Georgia Won’t Legalize Sports Betting in 2024 Due to Disagreements Over Tax Money

  • A House vote did not take place on the final day of the legislative session
  • Democrats wanted to have more flexibility in the use of the tax money
  • The bill would have imposed a 25% tax rate on sportsbook revenue
Rotten peaches
Legal sports betting will not come to Georgia this year after lawmakers failed to agree on the destination of tax revenue. [Image:]

Not enough progress

Residents of Georgia will have to wait another year for lawmakers to legalize sports betting. Attempts to push through legislation during the 2024 session ultimately proved to be unsuccessful, with the main issue being the destination of the tax revenue.

a full House vote ultimately never took place

Despite the Georgia House Committee on Higher Education approving Senate Resolution 579 (SR579) and Senate Bill 386 on Thursday morning, a full House vote ultimately never took place on the matter. The former was a resolution to legalize sports betting with a constitutional amendment and the latter would have permitted online wagering. March 28 was the final day of the current legislative session.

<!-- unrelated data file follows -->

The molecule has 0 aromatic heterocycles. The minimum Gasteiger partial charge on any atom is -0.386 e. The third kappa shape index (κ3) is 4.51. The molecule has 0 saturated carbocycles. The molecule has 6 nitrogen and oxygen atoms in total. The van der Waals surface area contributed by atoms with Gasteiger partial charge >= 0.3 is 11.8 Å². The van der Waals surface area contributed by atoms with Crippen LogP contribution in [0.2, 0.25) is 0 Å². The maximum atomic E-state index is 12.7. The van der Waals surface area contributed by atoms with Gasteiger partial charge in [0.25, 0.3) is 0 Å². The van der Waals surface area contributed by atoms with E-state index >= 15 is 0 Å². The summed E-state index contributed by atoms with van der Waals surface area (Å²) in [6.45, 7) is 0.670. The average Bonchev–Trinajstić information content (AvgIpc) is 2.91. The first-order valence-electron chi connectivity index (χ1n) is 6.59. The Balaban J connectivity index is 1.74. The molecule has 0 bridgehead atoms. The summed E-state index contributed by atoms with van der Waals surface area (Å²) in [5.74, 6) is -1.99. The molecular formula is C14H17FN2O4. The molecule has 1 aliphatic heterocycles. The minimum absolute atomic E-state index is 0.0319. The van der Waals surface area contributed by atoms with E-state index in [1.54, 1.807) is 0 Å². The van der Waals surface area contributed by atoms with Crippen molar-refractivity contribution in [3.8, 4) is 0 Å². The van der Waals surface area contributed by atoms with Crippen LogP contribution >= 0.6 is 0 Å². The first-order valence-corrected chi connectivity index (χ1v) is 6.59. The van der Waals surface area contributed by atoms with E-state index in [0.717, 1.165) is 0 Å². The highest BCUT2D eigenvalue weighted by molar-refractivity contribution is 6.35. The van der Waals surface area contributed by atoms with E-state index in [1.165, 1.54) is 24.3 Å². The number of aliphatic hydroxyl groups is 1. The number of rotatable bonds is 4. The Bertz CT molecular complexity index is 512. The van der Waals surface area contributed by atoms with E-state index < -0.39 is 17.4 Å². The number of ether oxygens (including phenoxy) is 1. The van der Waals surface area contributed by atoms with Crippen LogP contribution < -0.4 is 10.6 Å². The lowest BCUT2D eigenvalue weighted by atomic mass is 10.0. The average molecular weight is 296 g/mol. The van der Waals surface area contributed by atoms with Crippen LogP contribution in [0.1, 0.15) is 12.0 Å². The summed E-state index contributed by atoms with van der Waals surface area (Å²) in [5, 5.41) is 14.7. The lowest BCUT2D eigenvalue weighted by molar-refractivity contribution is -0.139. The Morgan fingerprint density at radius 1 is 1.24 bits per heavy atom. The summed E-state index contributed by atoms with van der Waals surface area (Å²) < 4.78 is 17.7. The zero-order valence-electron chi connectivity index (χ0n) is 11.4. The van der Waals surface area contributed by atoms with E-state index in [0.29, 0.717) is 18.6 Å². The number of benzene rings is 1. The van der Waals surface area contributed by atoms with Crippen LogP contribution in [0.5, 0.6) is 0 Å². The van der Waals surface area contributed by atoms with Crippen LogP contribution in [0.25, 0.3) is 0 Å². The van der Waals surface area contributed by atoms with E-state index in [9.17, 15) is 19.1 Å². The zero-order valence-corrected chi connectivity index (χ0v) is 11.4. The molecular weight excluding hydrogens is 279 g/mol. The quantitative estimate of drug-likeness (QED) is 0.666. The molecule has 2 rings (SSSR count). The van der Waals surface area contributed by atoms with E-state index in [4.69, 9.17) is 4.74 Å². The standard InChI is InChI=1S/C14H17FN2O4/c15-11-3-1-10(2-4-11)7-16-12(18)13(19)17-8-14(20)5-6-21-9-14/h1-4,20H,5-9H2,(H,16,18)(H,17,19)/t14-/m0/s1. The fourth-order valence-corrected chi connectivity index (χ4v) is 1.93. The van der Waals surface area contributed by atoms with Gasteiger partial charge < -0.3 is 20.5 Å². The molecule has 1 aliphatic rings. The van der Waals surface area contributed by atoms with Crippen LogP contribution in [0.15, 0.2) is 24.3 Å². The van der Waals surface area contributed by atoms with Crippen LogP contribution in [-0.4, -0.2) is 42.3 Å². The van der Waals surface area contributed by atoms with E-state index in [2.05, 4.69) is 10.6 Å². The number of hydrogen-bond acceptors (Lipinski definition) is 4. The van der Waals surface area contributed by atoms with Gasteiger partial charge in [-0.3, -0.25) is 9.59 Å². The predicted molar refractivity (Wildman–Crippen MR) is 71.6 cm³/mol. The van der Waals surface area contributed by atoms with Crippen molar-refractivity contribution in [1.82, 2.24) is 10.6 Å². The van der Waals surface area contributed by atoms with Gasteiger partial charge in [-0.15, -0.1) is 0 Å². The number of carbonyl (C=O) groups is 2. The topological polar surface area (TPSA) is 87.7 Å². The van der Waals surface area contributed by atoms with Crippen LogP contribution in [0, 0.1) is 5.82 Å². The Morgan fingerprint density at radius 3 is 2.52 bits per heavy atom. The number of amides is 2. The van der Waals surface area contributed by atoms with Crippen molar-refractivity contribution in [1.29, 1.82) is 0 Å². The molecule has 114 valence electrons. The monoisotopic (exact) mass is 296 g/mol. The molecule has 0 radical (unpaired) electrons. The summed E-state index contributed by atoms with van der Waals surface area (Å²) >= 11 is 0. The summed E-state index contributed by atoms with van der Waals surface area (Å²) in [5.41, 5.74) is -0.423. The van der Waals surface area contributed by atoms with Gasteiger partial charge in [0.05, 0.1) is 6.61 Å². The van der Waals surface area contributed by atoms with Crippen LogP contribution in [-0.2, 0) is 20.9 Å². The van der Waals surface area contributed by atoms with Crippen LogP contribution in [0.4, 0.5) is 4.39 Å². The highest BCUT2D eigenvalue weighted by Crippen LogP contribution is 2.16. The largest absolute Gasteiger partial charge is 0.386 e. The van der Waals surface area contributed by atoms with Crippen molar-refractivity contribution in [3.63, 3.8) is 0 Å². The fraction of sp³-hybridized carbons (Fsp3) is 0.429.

Differing views

The goal was to secure a two-thirds majority to get through the House after receiving Senate approval in February. If the proposal got sufficient support in both chambers, the measure would have gone to a public vote in November.

The bill that the Senate approved would have directed 85% of tax revenue to pre-kindergarten programs, the HOPE Scholarship, education training, and various forms of capital improvements. The rest of the money would have gone toward a fund to help treat problem gambling.

The House committee on Thursday morning altered SR579 to change the disbursements of the tax money. Democrats wanted more flexibility in the use of the funds, including giving money to students based on need rather than merit.

Perks of legalization

Those in favor of legalizing sports betting in Georgia argue that a lot of people are already wagering illegally through black market platforms. By regulating the activity, the state would benefit from the resulting tax revenue and also be able to better protect consumers.

38 US states currently offer some form of sports betting, including Florida, North Carolina, and Tennessee, which border Georgia.

The latest version of the proposal in Georgia was looking to take a 25% cut of sportsbook operator’s revenue, which is about the middle of the pack when compared to tax rates in other states. A total of 16 licenses would have been available and they would have carried a $1m annual renewal fee.

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